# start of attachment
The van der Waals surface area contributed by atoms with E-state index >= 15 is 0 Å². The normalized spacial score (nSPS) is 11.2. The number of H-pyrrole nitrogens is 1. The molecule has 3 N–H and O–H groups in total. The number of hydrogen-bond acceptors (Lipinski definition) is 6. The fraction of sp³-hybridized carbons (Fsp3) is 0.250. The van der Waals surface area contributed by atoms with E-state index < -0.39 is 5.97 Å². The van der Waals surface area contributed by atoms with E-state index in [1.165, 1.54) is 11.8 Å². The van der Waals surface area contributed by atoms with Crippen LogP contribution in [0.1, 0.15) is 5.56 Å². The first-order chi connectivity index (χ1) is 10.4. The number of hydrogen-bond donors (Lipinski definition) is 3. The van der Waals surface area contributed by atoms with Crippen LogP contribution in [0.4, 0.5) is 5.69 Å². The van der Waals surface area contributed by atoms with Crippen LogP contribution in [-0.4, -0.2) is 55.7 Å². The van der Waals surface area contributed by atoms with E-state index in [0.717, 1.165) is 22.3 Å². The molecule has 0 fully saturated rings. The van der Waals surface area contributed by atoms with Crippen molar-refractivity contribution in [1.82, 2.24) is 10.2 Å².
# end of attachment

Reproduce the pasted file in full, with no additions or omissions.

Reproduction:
The van der Waals surface area contributed by atoms with E-state index >= 15 is 0 Å². The normalized spacial score (nSPS) is 11.2. The number of H-pyrrole nitrogens is 1. The molecule has 3 N–H and O–H groups in total. The number of hydrogen-bond acceptors (Lipinski definition) is 6. The fraction of sp³-hybridized carbons (Fsp3) is 0.250. The van der Waals surface area contributed by atoms with E-state index < -0.39 is 5.97 Å². The van der Waals surface area contributed by atoms with E-state index in [1.165, 1.54) is 11.8 Å². The van der Waals surface area contributed by atoms with Crippen LogP contribution in [0.1, 0.15) is 5.56 Å². The first-order chi connectivity index (χ1) is 10.4. The number of hydrogen-bond donors (Lipinski definition) is 3. The van der Waals surface area contributed by atoms with Crippen LogP contribution in [0.4, 0.5) is 5.69 Å². The van der Waals surface area contributed by atoms with Crippen LogP contribution in [-0.4, -0.2) is 55.7 Å². The van der Waals surface area contributed by atoms with E-state index in [0.717, 1.165) is 22.3 Å². The molecule has 0 fully saturated rings. The van der Waals surface area contributed by atoms with Crippen molar-refractivity contribution in [1.82, 2.24) is 10.2 Å².